In a post titled “Dancing on the graves of ‘old media,’” the Politico’s Dylan Byers quotes an email sent to him by an unnamed “television industry executive” who wishes you kids in new media would stay off his mansion’s well-manicured lawn, dammit:
While it’s a shame that credible “old media” organizations can blow something as big as this [QED -- Ed], it’s equally a shame that the twitterverse, blogosphere, etc, feels the need to dance on their graves.
The snark on Twitter has reached new heights… it’s not about getting to the truth or serving the public good, it’s about who can make the wittiest joke to impress their friends. This is an important story for the nation, and reporters from organizations new and old are trying to cover it. People make mistakes.
But, the Fourth Estate, flawed though it is, was set-up to be a watchdog for the Republic. Is there now a Fifth Estate — the social media universe that purports to be keeping an eye on the Fourth estate but really is just looking out for themselves?
Play that victim card! It reminds me very much of what Time-Warner-CNN-HBO-employed sports journalist Peter King blurted out to Ann Coulter in 2009. Here’s a flashback to King and my response:
A few years ago, I noted how politicized Sports Illustrated had become, turning what was once an escape from the news and politics of the day into just another front in the culture wars. (Follow the links here for the flashbacks, which include–shocker!–at least a couple of Sports Illustrated columnists essentially wishing failure in the War On Terror upon President Bush.) Today, SI’s Peter King is quoted as writing:
“Thanks, Ann Coulter, for reveling in the decline of the liberal newspapers,” King wrote. “Nice of you to be making the great money you obviously make while hard-working reporters and editors and photographers — from liberal and conservative papers alike — are being put on the street every day. This is a crisis without ideological fault lines, sister. And the New York Times isn’t going anywhere.”
Well, except for being further diluted in monopolistic influence and further down the NYSE. And it actually is a crisis with some rather prominent ideological fault lines. It was during the bitter end of their long run of journalistic exclusivity that the legacy media were so smug and dismissive to those who would supplant their monopoly. To set the scene, here’s a quote from David Gelernter just before the lights started going off in old media:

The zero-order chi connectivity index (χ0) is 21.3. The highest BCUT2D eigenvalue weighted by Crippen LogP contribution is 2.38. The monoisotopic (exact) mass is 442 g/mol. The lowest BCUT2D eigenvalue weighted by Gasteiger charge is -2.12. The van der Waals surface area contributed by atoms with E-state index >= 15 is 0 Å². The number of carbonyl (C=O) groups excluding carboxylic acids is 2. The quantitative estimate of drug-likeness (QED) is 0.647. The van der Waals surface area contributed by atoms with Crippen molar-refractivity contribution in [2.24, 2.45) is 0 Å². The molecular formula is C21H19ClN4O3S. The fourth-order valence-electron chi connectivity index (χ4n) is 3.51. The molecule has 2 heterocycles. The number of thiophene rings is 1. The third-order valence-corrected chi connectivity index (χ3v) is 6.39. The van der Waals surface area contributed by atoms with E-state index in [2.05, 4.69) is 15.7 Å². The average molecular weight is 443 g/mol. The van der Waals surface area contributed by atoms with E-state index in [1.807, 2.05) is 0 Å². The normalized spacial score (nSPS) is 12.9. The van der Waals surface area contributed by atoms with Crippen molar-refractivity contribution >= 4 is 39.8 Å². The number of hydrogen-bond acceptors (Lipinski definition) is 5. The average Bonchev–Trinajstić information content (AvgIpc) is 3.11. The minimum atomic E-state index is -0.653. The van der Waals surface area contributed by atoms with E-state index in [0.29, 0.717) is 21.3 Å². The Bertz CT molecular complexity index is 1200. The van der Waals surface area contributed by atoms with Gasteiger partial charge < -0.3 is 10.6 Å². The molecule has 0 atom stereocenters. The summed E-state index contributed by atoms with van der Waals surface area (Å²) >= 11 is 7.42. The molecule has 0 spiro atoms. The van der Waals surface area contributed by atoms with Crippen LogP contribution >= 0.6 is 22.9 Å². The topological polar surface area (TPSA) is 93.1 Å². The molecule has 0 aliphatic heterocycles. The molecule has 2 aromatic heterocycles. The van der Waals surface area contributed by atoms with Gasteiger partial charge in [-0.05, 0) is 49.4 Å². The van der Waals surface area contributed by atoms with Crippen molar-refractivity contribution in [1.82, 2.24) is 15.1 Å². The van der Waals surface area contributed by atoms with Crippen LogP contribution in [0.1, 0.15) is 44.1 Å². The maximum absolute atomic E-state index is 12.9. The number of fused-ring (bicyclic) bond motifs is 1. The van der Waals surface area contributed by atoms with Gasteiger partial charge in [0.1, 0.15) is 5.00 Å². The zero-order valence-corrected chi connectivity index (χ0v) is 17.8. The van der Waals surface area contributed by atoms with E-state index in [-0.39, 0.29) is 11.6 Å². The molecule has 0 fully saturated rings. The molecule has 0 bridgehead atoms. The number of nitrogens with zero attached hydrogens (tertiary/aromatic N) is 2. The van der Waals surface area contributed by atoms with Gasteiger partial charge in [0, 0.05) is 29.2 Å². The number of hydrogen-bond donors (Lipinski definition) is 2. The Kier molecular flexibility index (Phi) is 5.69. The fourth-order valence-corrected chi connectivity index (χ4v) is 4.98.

“Today’s elite loathes the public. Nothing personal, just a fundamental difference in world view, but the hatred is unmistakable. Occasionally it escapes in scorching geysers. Michael Lewis reports in the New Republic on the ‘96 Dole presidential campaign: ‘The crowd flips the finger at the busloads of journalists and chant rude things at them as they enter each arena. The journalists, for their part, wear buttons that say ‘yeah, i’m the Media. Screw You.’ The crowd hates the reporters, the reporters hate the crowd– an even matchup, except that the reporters wield power and the crowed (in effect) wields none.”
But they would soon enough–and the transition had already begun by 1996, as Will Collier wrote earlier today:
Unless you have a monopoly, you can’t get away with sneering at your customers for very long. The newspaper’s monopoly died in 1995, when the internet brought information to the fingertips of anybody with a modem. The dinosaur media never understood that they were in a tar pit from that moment on, and now it’s too late for them to change their ways and crawl back out.
Sorry, you can’t simultaneously, publicly loathe us (see also: Everyone at MSNBC, and Piers Morgan, Anderson Cooper, and the recently departed Soledad O’Brien at CNN), and then pretend to be outraged if we point out your flaws.
We know how much you hate your viewers. Try not to act so outraged that they have a voice too, now.
Update: Byers doesn’t name which network employs the TV executive whose email he quotes, but CNN has double the reason to lash out today at its viewers: even the FBI is telling the network to dial it down a notch, hoss.